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Lumber prices' wild ride expected to ease, says analyst

"We have 15 years of Millenials entering first-time home-buyer age," says Keta Kosman
Lumber piles WEB

The recent drop in lumber prices is coming as no surprise to at least one market analyst.

Keta Kosman, owner of Madison's Lumber Reporter, is attributing the decline to seasonal ebbs and flows related to house construction - indeed it's a sign that things could be getting back to normal after some two years of major volatility.

"Normally, at this time of year, prices would be getting softer because the large volume buying by the home builders is already done and they already received the wood that they would need for their projects coming up," Kosman said Tuesday.

As of Friday, the price per thousand board feet of benchmark Western Spruce Pine and Fir stood at US$660, less than half the US$1,400 it had hovered at during March and well down from more-than US$1,600 during June last year.

Conversely, the price still remains above the sub-US$400 seen for a decade since the 2008 economic downturn and all of 2019 and the first-half of 2020. Kosman doubts prices below that level will ever be seen again due to big increases to cost of production at sawmills and as more and more Millennials enter the house-buying age, particularly in the United States.

Instead, Kosman believes that after roughly two years of extreme ups and downs, the market is easing toward a new "balance of supply and demand."

"When the drop slows, when prices start to fall by less, I start to think that it's coming to where the new level is going to be," Kosman said.

She noted that the trend in prices during the final months of both 2021 and 2020, as illustrated by a graph on the Madison's website were a match as they rose from just above US$600 at the start of November to US$900-990 by the end of those years.

"This gives me a lot of confidence to say that we really are in the new normal," Kosman said.

Although the reigning price during the opening months of 2022 was significantly higher than during the same period in 2021, peaking at US$1,400 in March, compared to US$1,000 for the same period the year before, it's now also well below the level seen at the same time last year.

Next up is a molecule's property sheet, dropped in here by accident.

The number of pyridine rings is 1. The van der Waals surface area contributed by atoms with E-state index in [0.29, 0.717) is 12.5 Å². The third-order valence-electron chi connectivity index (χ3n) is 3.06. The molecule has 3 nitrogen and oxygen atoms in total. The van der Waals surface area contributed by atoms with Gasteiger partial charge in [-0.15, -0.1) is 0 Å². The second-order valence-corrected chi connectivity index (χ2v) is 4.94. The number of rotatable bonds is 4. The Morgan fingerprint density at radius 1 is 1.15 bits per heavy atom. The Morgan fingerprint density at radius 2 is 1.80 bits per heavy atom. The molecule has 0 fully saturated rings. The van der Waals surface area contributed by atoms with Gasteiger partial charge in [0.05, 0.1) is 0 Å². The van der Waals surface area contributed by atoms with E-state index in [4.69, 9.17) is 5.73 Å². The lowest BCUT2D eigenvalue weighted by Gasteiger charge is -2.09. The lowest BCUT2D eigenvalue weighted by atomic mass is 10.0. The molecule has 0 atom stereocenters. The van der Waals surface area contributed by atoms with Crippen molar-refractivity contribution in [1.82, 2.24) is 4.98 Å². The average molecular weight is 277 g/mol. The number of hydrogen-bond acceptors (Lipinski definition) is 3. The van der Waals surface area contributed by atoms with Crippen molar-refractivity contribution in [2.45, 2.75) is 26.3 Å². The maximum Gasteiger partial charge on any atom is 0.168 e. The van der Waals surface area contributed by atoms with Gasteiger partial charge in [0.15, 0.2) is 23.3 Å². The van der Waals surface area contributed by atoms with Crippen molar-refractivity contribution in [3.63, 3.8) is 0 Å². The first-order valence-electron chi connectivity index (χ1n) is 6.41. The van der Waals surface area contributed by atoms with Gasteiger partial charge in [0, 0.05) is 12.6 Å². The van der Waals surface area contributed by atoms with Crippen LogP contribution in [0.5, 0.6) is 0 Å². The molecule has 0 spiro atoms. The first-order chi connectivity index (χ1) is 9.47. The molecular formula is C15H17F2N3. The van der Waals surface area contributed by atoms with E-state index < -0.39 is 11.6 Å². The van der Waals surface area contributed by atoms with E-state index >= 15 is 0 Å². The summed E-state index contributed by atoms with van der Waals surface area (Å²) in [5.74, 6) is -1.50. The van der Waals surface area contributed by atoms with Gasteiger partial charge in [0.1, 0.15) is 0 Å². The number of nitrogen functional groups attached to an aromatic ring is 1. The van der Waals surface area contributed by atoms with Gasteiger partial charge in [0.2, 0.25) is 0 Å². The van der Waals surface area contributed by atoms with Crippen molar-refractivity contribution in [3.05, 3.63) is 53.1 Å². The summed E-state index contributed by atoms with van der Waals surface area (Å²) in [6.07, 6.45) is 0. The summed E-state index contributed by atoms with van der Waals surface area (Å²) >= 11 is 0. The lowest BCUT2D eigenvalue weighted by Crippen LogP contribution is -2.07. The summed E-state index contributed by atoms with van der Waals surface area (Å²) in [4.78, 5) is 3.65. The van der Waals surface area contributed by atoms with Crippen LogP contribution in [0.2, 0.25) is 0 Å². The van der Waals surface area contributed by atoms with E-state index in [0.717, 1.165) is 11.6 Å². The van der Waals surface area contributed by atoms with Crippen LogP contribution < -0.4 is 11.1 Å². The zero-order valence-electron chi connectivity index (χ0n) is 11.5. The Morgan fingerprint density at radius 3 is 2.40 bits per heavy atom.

Kosman attributed the big jump at the start of 2022 to the November 2021 flooding and the one midway through 2021 to the wildfires that summer, both of which knocked out major transportation routes.

"These things really impact prices a lot," Kosman said. "The market is really sensitive to sudden changes in supply."

Trouble getting product to market has prompted Canfor to continue curtailments at its Western Canadian sawmills. First imposed at the start of April, the company said at the end of May that operations will remain at 80 per cent capacity throughout the summer. 

During that period, two weeks of rotating downtime will be implements across its primary sawmills with the aim of resume normal operating schedules once summer is over, the company also said.

Once again, seasonal factors have come into play, according to Kosman. While they appear be making progress in getting lumber off their sites, Kosman said there are also fewer orders to fill.

"Normally, the prices will be getting softer through to Labour Day and in September there could be a bounce if the weather is good...the DIY and remodelling segment has a pop in activity because the prices are lower," Kosman said.

The "long slow slide" will continue through to American Thanksgiving in late-November before the market climb out of its low, aided by the large home builders making their purchases for the coming year.

Kosman sees the price rising back up to US$700 while the days of US$400 and lower are over.

"We have 15 years of Millenials entering first-time home-buyer age," Kosman said.